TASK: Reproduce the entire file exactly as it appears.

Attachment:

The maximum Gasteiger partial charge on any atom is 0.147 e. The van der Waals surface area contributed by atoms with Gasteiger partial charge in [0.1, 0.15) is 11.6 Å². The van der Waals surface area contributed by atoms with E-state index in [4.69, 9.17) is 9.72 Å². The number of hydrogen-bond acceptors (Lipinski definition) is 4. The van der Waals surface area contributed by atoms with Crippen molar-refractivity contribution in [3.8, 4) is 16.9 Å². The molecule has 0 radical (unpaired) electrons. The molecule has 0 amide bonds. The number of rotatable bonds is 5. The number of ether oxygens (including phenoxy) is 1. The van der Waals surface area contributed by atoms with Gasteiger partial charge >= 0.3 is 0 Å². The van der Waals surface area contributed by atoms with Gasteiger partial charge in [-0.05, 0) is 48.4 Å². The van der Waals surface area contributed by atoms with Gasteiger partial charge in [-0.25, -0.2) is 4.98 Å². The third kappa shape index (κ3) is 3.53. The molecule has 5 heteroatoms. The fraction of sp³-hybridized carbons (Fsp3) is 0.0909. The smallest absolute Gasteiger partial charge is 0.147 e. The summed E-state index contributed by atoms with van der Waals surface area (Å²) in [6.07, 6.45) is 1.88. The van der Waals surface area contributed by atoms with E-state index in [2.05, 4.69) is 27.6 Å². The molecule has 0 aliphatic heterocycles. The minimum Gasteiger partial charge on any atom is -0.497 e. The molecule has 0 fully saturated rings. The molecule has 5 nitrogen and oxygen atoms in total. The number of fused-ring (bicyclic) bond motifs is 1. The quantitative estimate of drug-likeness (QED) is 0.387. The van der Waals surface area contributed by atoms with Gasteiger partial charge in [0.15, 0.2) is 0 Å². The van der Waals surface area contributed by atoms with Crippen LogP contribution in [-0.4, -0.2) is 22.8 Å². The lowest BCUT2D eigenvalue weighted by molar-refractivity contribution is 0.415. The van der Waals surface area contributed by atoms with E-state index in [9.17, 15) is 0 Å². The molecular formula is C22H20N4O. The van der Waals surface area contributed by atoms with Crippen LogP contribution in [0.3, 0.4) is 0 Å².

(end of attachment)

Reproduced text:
The maximum Gasteiger partial charge on any atom is 0.147 e. The van der Waals surface area contributed by atoms with Gasteiger partial charge in [0.1, 0.15) is 11.6 Å². The van der Waals surface area contributed by atoms with E-state index in [4.69, 9.17) is 9.72 Å². The number of hydrogen-bond acceptors (Lipinski definition) is 4. The van der Waals surface area contributed by atoms with Crippen molar-refractivity contribution in [3.8, 4) is 16.9 Å². The molecule has 0 radical (unpaired) electrons. The molecule has 0 amide bonds. The number of rotatable bonds is 5. The number of ether oxygens (including phenoxy) is 1. The van der Waals surface area contributed by atoms with Gasteiger partial charge >= 0.3 is 0 Å². The van der Waals surface area contributed by atoms with Gasteiger partial charge in [-0.05, 0) is 48.4 Å². The van der Waals surface area contributed by atoms with Gasteiger partial charge in [-0.25, -0.2) is 4.98 Å². The third kappa shape index (κ3) is 3.53. The molecule has 5 heteroatoms. The fraction of sp³-hybridized carbons (Fsp3) is 0.0909. The smallest absolute Gasteiger partial charge is 0.147 e. The summed E-state index contributed by atoms with van der Waals surface area (Å²) in [6.07, 6.45) is 1.88. The van der Waals surface area contributed by atoms with E-state index in [2.05, 4.69) is 27.6 Å². The molecule has 0 aliphatic heterocycles. The minimum Gasteiger partial charge on any atom is -0.497 e. The molecule has 0 fully saturated rings. The molecule has 5 nitrogen and oxygen atoms in total. The number of fused-ring (bicyclic) bond motifs is 1. The quantitative estimate of drug-likeness (QED) is 0.387. The van der Waals surface area contributed by atoms with Gasteiger partial charge in [0.15, 0.2) is 0 Å². The van der Waals surface area contributed by atoms with Crippen LogP contribution in [-0.4, -0.2) is 22.8 Å². The lowest BCUT2D eigenvalue weighted by molar-refractivity contribution is 0.415. The van der Waals surface area contributed by atoms with E-state index in [9.17, 15) is 0 Å². The molecular formula is C22H20N4O. The van der Waals surface area contributed by atoms with Crippen LogP contribution in [0.3, 0.4) is 0 Å².